1. In the late 1950s, while both of us were students at Indiana University, Jack Hirschman (and his wife Ruth) introduced me to poets such as Robert Kelly and Jerome Rothenberg in NYC, as well as to the work of Lorca, Perse, Rilke, Mayakofsky etc. However, I knew the Hirschmans in a different way than I knew Cid. They were mainly friends who shared their enthusiasm for poetry with me.
2. Before working with Cid on José Hierro translations, and going over my work on Vallejo with him, I had shown him the manuscript for my first collection of translations, versions from Residencia en la tierra I and II by Pablo Neruda. I go into some detail concerning this “adventure,” which also involved Paul Blackburn, in “Revisiting Neruda’s Residencias,” an appendix to Conductors of the Pit (Soft Skull, Brooklyn, 2005).
3. See Corman’s thorough Introduction to The Gist of Origin (Grossman/Viking, NYC, 1975) for detailed information on the first three series of origin. The first series is perhaps the most famous, because between 1951 and 1957, it introduced readers to a generation of American poets associated with Charles Olson and Black Mountain College, as well as to a number of European poets. There are, however, a number of conventional writers in the first series that today appear to be at odds with the innovative discoveries. In my opinion, the second and the third series of origin are the most coherent and represent Corman’s finest contribution to American letters as an editor.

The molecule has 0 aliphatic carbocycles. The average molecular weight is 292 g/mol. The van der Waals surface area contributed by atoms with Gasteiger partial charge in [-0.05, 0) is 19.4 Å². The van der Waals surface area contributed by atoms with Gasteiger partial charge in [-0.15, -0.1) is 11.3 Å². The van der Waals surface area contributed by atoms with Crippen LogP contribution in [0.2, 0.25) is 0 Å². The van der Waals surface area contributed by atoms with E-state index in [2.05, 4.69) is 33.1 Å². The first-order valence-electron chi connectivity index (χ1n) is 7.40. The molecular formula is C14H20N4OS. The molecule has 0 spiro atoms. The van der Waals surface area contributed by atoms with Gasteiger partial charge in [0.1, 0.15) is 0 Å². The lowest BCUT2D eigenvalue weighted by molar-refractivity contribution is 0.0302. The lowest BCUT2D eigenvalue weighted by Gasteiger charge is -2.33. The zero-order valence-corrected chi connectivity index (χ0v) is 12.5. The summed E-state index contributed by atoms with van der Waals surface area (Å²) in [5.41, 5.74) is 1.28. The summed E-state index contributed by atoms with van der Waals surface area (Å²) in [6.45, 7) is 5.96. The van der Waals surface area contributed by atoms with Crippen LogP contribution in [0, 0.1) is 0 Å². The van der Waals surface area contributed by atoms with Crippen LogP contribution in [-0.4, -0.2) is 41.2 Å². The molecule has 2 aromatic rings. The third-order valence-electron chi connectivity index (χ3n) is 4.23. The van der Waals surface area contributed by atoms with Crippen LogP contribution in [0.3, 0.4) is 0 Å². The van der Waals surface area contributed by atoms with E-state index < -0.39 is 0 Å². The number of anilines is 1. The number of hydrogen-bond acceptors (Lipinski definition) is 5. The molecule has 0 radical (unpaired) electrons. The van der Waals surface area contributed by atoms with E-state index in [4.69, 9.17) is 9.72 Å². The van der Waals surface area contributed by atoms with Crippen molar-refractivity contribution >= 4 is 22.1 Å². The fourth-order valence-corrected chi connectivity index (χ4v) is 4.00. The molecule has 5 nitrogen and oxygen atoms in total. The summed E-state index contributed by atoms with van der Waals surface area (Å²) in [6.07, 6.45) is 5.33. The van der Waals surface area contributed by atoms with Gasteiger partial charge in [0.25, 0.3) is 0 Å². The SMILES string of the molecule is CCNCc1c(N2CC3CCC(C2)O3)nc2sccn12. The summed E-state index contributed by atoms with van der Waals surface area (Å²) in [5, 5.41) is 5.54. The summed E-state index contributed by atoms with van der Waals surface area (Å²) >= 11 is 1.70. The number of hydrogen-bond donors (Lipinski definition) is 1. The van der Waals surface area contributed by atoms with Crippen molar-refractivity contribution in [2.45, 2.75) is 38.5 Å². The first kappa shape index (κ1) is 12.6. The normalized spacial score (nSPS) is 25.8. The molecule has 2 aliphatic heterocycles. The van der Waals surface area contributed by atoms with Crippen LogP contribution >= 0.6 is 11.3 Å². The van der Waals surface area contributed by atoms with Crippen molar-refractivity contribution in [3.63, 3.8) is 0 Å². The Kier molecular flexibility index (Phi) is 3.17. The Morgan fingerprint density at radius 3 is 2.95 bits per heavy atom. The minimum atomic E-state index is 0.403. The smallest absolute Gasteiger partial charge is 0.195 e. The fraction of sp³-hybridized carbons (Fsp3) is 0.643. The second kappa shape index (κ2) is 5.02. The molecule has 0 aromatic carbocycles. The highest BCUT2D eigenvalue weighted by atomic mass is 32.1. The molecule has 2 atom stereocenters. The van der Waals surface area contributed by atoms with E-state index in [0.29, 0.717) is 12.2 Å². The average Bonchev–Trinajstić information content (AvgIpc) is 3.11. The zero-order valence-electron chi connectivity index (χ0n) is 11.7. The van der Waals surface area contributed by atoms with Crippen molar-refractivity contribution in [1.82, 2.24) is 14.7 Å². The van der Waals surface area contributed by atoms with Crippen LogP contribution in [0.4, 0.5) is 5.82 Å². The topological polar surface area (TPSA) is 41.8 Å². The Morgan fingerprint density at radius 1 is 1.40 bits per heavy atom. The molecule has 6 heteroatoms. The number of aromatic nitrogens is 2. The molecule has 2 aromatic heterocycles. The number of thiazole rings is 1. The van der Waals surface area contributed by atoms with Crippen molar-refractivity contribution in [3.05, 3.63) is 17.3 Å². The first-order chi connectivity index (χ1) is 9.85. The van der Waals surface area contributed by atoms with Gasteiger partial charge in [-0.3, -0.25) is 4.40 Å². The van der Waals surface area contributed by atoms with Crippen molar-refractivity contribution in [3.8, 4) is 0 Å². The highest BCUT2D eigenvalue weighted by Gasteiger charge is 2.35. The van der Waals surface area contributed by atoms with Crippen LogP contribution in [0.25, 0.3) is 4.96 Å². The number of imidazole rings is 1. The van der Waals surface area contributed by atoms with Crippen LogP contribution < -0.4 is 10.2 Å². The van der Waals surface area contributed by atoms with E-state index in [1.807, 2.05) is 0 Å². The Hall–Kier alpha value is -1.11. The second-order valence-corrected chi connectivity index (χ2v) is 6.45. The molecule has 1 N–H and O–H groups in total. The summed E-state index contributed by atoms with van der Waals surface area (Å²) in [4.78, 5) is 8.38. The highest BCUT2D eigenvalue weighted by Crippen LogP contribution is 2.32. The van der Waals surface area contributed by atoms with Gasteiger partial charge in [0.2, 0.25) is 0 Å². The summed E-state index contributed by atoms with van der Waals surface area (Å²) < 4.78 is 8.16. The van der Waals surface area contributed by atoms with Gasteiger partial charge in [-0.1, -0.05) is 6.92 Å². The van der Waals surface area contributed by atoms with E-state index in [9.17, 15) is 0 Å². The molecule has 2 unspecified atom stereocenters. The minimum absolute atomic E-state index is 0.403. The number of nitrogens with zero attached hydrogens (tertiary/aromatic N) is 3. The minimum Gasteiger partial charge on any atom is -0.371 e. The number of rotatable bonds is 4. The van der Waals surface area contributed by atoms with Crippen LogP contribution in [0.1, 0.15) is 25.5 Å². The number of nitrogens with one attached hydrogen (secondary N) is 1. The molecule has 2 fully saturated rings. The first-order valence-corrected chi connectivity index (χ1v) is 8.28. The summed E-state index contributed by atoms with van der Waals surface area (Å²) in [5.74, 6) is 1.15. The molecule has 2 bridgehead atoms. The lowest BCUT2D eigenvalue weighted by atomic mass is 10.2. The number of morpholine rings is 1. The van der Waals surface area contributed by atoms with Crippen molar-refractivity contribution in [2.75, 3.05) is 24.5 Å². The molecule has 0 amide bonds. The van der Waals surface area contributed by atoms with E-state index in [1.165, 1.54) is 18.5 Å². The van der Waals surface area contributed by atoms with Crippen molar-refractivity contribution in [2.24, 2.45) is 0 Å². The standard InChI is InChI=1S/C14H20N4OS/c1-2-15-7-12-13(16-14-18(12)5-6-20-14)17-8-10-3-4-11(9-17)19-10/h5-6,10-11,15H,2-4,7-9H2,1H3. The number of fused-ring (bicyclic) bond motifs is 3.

In the Introduction to The Gist of Origin, Corman mentions that he ended the second series when he did because of a falling out with Will Petersen. He gave me the impression that it ended because Zukofsky told him he would be better off doing his own writing and abandoning editing.
4. My impression is that Corman revised scholarly translations of the Chinese poets listed, and that he worked with several people whose names I do not know in translating at least some of his Paul Celan versions (which were published against Celan’s wishes; see note on p. 60, #15, third series).
5. For “To Celebrate…” see p. 5, origin third series. For the other two poems, see pp. 259 and 528 in Of, Volume 1.
6. The two poems from which these quotes are taken are to found on pp. 367 and 376 of Of, Volume 1.
7. It might be added here that for Corman all women are essentially one’s mother, all men one’s father, and: there is no such thing as maturity—all remain the child they were. Such a position, in my opinion, saps human experience of its perplexing and educational phases. On one level, what Corman proposes is true. However, contesting other levels enrichens what we all stew in.
8. From “Reflections on Sin, Hope, Pain, and the True Way,” translated by Edwin and Will Muir. Theirs is significantly different from other translations of this most arresting sentence.